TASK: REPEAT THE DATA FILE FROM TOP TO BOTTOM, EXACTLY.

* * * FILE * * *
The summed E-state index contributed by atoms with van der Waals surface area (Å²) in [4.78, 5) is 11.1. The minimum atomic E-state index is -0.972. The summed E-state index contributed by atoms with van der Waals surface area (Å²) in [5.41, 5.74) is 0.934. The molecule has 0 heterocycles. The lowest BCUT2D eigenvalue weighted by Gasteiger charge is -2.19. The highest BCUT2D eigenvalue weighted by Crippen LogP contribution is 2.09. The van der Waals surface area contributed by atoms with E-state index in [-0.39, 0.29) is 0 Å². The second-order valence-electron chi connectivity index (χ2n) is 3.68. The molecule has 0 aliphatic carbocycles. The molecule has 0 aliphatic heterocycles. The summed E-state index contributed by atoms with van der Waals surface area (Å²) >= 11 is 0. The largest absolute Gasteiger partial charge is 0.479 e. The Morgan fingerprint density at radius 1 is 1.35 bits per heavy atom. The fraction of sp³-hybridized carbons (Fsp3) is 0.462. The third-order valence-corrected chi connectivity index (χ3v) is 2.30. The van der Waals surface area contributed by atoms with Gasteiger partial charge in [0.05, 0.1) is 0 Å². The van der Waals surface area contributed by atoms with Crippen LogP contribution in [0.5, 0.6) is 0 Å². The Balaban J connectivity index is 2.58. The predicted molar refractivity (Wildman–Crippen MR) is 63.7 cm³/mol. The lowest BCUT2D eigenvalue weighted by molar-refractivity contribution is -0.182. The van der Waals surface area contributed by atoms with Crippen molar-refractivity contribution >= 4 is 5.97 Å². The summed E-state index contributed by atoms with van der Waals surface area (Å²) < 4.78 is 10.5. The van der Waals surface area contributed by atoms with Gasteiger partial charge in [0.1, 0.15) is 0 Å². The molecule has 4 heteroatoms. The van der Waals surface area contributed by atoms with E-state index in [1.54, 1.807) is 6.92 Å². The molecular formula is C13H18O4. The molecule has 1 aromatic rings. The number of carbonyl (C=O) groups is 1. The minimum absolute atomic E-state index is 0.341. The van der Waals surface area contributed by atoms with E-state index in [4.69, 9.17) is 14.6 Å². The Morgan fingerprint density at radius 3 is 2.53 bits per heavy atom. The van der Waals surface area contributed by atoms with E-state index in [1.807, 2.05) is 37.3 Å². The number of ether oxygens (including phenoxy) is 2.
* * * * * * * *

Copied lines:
The summed E-state index contributed by atoms with van der Waals surface area (Å²) in [4.78, 5) is 11.1. The minimum atomic E-state index is -0.972. The summed E-state index contributed by atoms with van der Waals surface area (Å²) in [5.41, 5.74) is 0.934. The molecule has 0 heterocycles. The lowest BCUT2D eigenvalue weighted by Gasteiger charge is -2.19. The highest BCUT2D eigenvalue weighted by Crippen LogP contribution is 2.09. The van der Waals surface area contributed by atoms with E-state index in [-0.39, 0.29) is 0 Å². The second-order valence-electron chi connectivity index (χ2n) is 3.68. The molecule has 0 aliphatic carbocycles. The molecule has 0 aliphatic heterocycles. The summed E-state index contributed by atoms with van der Waals surface area (Å²) >= 11 is 0. The largest absolute Gasteiger partial charge is 0.479 e. The Morgan fingerprint density at radius 1 is 1.35 bits per heavy atom. The fraction of sp³-hybridized carbons (Fsp3) is 0.462. The third-order valence-corrected chi connectivity index (χ3v) is 2.30. The van der Waals surface area contributed by atoms with Gasteiger partial charge in [0.05, 0.1) is 0 Å². The van der Waals surface area contributed by atoms with Crippen LogP contribution in [0.5, 0.6) is 0 Å². The Balaban J connectivity index is 2.58. The predicted molar refractivity (Wildman–Crippen MR) is 63.7 cm³/mol. The lowest BCUT2D eigenvalue weighted by molar-refractivity contribution is -0.182. The van der Waals surface area contributed by atoms with Crippen molar-refractivity contribution >= 4 is 5.97 Å². The summed E-state index contributed by atoms with van der Waals surface area (Å²) < 4.78 is 10.5. The van der Waals surface area contributed by atoms with Gasteiger partial charge in [0.1, 0.15) is 0 Å². The molecule has 4 heteroatoms. The van der Waals surface area contributed by atoms with E-state index in [1.54, 1.807) is 6.92 Å². The molecular formula is C13H18O4. The molecule has 1 aromatic rings. The number of carbonyl (C=O) groups is 1. The minimum absolute atomic E-state index is 0.341. The van der Waals surface area contributed by atoms with E-state index in [4.69, 9.17) is 14.6 Å². The Morgan fingerprint density at radius 3 is 2.53 bits per heavy atom. The van der Waals surface area contributed by atoms with E-state index in [1.807, 2.05) is 37.3 Å². The number of ether oxygens (including phenoxy) is 2.